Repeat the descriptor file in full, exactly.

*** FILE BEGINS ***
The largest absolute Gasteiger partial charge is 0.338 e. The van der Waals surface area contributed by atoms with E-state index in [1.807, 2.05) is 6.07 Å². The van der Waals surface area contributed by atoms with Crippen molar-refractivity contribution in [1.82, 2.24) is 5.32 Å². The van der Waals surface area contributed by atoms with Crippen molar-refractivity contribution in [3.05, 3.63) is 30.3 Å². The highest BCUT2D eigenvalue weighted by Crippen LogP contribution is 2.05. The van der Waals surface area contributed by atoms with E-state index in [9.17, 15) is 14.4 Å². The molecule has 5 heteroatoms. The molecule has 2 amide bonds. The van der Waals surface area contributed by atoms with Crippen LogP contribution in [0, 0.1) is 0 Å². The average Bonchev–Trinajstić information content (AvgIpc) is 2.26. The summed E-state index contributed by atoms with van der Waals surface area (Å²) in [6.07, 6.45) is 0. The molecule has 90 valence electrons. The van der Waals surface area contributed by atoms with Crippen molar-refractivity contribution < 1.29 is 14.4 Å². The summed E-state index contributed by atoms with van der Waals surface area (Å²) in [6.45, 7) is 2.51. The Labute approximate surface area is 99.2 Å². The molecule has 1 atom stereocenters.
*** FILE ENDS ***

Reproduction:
The largest absolute Gasteiger partial charge is 0.338 e. The van der Waals surface area contributed by atoms with E-state index in [1.807, 2.05) is 6.07 Å². The van der Waals surface area contributed by atoms with Crippen molar-refractivity contribution in [1.82, 2.24) is 5.32 Å². The van der Waals surface area contributed by atoms with Crippen molar-refractivity contribution in [3.05, 3.63) is 30.3 Å². The highest BCUT2D eigenvalue weighted by Crippen LogP contribution is 2.05. The van der Waals surface area contributed by atoms with E-state index in [9.17, 15) is 14.4 Å². The molecule has 5 heteroatoms. The molecule has 2 amide bonds. The van der Waals surface area contributed by atoms with Crippen LogP contribution in [0, 0.1) is 0 Å². The average Bonchev–Trinajstić information content (AvgIpc) is 2.26. The summed E-state index contributed by atoms with van der Waals surface area (Å²) in [6.07, 6.45) is 0. The molecule has 90 valence electrons. The van der Waals surface area contributed by atoms with Crippen molar-refractivity contribution < 1.29 is 14.4 Å². The summed E-state index contributed by atoms with van der Waals surface area (Å²) in [6.45, 7) is 2.51. The Labute approximate surface area is 99.2 Å². The molecule has 1 atom stereocenters.